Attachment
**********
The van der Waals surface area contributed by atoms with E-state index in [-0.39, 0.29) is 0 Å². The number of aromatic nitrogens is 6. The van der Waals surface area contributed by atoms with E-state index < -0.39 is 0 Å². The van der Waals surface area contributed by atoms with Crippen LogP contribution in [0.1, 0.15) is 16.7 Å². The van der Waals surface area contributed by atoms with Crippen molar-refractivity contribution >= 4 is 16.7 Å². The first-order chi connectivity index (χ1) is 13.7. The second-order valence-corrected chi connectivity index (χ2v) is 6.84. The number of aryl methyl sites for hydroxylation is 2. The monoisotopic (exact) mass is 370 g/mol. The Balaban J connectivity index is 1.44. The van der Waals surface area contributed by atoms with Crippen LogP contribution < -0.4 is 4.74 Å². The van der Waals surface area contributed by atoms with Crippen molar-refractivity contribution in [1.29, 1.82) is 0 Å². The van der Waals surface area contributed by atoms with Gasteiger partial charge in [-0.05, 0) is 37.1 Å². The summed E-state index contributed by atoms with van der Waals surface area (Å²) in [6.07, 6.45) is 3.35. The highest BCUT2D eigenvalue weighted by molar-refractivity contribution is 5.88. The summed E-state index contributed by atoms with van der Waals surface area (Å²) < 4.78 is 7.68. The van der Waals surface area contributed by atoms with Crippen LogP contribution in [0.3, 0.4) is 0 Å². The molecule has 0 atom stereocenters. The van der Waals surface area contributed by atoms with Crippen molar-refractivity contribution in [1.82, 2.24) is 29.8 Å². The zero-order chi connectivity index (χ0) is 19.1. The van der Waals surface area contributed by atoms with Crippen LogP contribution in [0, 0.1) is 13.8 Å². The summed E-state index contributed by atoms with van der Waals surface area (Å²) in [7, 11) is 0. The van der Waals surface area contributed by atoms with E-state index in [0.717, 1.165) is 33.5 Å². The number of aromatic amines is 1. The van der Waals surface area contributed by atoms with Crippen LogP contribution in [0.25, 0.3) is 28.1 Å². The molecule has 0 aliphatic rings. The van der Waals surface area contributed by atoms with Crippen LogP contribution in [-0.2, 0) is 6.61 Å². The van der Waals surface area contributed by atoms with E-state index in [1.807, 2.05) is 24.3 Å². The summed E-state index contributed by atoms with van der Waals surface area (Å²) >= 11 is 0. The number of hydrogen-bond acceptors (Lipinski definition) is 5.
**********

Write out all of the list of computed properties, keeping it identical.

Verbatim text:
The van der Waals surface area contributed by atoms with E-state index in [-0.39, 0.29) is 0 Å². The number of aromatic nitrogens is 6. The van der Waals surface area contributed by atoms with E-state index < -0.39 is 0 Å². The van der Waals surface area contributed by atoms with Crippen LogP contribution in [0.1, 0.15) is 16.7 Å². The van der Waals surface area contributed by atoms with Crippen molar-refractivity contribution >= 4 is 16.7 Å². The first-order chi connectivity index (χ1) is 13.7. The second-order valence-corrected chi connectivity index (χ2v) is 6.84. The number of aryl methyl sites for hydroxylation is 2. The monoisotopic (exact) mass is 370 g/mol. The Balaban J connectivity index is 1.44. The van der Waals surface area contributed by atoms with Crippen LogP contribution < -0.4 is 4.74 Å². The van der Waals surface area contributed by atoms with Crippen molar-refractivity contribution in [1.29, 1.82) is 0 Å². The van der Waals surface area contributed by atoms with Gasteiger partial charge in [-0.05, 0) is 37.1 Å². The summed E-state index contributed by atoms with van der Waals surface area (Å²) in [6.07, 6.45) is 3.35. The highest BCUT2D eigenvalue weighted by molar-refractivity contribution is 5.88. The summed E-state index contributed by atoms with van der Waals surface area (Å²) < 4.78 is 7.68. The van der Waals surface area contributed by atoms with Crippen LogP contribution in [0.3, 0.4) is 0 Å². The molecule has 0 atom stereocenters. The van der Waals surface area contributed by atoms with Crippen molar-refractivity contribution in [1.82, 2.24) is 29.8 Å². The zero-order chi connectivity index (χ0) is 19.1. The van der Waals surface area contributed by atoms with Crippen LogP contribution in [0, 0.1) is 13.8 Å². The summed E-state index contributed by atoms with van der Waals surface area (Å²) in [7, 11) is 0. The van der Waals surface area contributed by atoms with E-state index in [0.717, 1.165) is 33.5 Å². The number of aromatic amines is 1. The van der Waals surface area contributed by atoms with Crippen LogP contribution in [0.25, 0.3) is 28.1 Å². The molecule has 0 aliphatic rings. The van der Waals surface area contributed by atoms with Crippen LogP contribution in [-0.2, 0) is 6.61 Å². The van der Waals surface area contributed by atoms with E-state index in [1.807, 2.05) is 24.3 Å². The summed E-state index contributed by atoms with van der Waals surface area (Å²) >= 11 is 0. The number of hydrogen-bond acceptors (Lipinski definition) is 5.